Friday, January 05, 2007

Winter in Cyprus

Yes, it does get cold in Cyprus.

Not as cold as Colorado Springs, where we lived in the early '90s, but then again houses in Colorado Springs had excellent heating and insulation. They had to, when temperatures sometimes even got into minus fahrenheit. I didn't know such cold was possible other than in Arctic climates. We thought the UK was cold until we lived in Colorado for a couple of years.

But then, in the UK we consider it cold when the temperatures hit zero Celcius. Chaos ensures in England when we get a couple of inches of snow, as happens - maybe - once or twice a year. Schools close, traffic jams pile up, and the radio issues warnings not to go on inessential journeys. In Colorado, the schools didn't close until we had a raging blizzard and two FEET of snow. Even then the traffic was mostly fine, since the trucks with snowshovels and grit were out constantly during the winter.

We saw enough snow in our two years in Colorado to last a lifetime, and assumed that the climate in Cyprus would mostly be warm. I knew the summer would be too hot for my liking, but thought that the winter would be quite pleasant.

All right, so we've acclimatised. Just before Christmas when we were bundled up in warm sweaters and fleeces, there were tourists wandering around in tee-shirts and shorts. We think it's chilly when the temperature gets below 15C [which is 59F] during the daytime, and extremely cold when it drops to 5C [41F] overnight. Part of the problem is that houses are really designed for the summer, with high ceilings, marble or tiled floors, and good ventilation. In the house we were renting until July, none of the windows fit properly and the ceilings were 4 metres high (yes, that's 13 feet). The only form of heating was a kerosene heater in the central room, which took the worst of the chill off the house if we closed all the shutters (not that any of them fit properly) and the curtains.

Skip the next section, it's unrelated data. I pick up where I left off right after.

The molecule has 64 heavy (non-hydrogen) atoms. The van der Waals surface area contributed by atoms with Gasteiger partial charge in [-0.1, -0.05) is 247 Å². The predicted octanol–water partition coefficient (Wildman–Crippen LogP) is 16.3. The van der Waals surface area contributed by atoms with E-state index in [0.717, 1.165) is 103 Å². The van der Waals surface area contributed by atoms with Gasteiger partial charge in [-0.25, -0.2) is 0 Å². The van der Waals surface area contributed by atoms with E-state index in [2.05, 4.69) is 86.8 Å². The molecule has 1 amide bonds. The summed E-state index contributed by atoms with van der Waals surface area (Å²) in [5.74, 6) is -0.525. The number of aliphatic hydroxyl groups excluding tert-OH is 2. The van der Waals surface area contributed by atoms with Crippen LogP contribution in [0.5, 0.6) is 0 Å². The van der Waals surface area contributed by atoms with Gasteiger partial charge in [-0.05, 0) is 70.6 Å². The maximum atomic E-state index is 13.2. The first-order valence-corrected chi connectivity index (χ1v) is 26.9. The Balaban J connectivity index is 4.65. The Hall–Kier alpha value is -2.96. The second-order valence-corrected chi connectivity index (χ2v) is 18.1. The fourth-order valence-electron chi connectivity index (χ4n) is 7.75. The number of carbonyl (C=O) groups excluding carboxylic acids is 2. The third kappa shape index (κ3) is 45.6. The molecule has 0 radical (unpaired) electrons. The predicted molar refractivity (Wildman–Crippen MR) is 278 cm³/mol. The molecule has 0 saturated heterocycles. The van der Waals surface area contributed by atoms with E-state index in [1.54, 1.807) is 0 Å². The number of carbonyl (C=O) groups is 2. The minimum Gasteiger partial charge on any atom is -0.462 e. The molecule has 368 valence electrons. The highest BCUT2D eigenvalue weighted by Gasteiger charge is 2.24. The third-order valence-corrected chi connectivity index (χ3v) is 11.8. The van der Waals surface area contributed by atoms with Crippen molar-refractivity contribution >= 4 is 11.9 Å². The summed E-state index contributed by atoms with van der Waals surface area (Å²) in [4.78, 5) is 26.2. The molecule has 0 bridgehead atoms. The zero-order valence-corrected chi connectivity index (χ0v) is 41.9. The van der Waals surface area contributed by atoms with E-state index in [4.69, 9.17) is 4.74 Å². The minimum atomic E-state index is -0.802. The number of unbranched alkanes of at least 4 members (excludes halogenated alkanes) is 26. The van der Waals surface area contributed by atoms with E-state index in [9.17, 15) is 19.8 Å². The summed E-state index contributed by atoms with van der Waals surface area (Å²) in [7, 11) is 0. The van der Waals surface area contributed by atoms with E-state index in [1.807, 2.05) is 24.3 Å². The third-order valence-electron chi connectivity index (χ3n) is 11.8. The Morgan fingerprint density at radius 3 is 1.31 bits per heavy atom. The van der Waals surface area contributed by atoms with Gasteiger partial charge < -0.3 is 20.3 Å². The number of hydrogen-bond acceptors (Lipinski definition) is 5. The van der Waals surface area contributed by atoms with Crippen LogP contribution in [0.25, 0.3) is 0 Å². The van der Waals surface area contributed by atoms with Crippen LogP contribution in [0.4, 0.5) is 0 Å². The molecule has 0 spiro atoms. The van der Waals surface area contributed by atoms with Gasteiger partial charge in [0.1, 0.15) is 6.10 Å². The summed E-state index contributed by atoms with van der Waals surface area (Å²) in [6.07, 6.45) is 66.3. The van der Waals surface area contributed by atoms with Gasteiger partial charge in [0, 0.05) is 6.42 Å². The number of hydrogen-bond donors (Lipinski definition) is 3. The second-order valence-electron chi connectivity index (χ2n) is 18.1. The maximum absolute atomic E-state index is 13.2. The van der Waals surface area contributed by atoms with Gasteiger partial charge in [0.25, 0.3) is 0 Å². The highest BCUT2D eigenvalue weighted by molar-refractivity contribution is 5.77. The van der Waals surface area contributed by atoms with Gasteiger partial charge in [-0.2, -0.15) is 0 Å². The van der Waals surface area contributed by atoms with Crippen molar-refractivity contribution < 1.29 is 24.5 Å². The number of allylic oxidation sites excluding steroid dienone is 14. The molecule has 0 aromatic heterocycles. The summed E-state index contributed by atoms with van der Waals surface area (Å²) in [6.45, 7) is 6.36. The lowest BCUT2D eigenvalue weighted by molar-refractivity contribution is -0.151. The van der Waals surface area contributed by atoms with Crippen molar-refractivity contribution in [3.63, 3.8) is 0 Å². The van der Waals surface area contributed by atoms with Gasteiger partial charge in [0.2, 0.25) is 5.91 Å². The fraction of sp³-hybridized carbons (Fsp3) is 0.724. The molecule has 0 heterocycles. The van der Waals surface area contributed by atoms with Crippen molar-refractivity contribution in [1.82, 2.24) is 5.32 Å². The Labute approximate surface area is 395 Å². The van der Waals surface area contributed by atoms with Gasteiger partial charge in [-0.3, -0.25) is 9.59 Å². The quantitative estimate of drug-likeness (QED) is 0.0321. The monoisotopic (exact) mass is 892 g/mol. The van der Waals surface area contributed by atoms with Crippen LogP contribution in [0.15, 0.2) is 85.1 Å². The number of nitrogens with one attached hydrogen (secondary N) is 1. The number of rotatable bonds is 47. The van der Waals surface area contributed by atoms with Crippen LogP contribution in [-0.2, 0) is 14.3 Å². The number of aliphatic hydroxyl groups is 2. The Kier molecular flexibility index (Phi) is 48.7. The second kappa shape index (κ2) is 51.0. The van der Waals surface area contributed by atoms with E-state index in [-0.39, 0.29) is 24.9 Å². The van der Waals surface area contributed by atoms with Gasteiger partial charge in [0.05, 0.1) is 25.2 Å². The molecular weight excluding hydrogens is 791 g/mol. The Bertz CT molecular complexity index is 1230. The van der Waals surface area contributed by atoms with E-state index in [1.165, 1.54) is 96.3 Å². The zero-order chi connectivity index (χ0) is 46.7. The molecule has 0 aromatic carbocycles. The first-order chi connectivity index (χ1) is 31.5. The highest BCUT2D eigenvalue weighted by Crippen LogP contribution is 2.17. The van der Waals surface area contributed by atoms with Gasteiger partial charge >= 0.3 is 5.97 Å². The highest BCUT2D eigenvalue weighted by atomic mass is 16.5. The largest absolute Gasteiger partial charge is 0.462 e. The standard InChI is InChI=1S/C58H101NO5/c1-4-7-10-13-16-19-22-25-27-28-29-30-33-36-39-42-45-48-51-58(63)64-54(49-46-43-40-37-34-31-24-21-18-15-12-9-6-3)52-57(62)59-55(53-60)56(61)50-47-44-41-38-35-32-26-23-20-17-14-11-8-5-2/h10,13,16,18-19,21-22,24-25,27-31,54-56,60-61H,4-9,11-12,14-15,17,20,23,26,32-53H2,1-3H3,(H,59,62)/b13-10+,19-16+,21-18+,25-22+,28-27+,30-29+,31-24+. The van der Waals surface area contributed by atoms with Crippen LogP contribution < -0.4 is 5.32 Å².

In the house we've bought, there's gas-fired central heating that's very effective, but of course we don't want to run it all day unless it gets REALLY cold. So it's on in the early morning, and from about 5pm through the evening. It means we only have to wear about two layers of clothes in the house, and no longer feel our fingers icing over as we type on the coldest of days.

Moreover it's not all that cold outside. People often say how odd it feels at first to put on a jacket when coming in, and take it off when going out. I still haven't quite got used to this. Indeed, when I go for a longish walk, I feel quite warm by the time I get home so I take off my fleece. Only to feel chilly again half an hour later...

1 comment:

Anvilcloud said...

Here's what I always used to teach: Mediterranean Climate = hot dry summers, warm wet winters. I take your point; warm is relative, and when you're house isn't properly prepared, temperatures in the teens don't feel that warm. Even here lately, it's a warm winter with daytime temperatures being above 0C, sometimes well above, but it can still feel cool in the house.

As you might imgaine, we're well-adapted to winter, but we often choose to keep the house on the slightly cool side. We set the thermostat at 19C dring the day and 15C at night. Neither is perishingly cold, but both require a certain amount of clothing. During the day, I normally wear a sweatshirt over top of a regular shirt.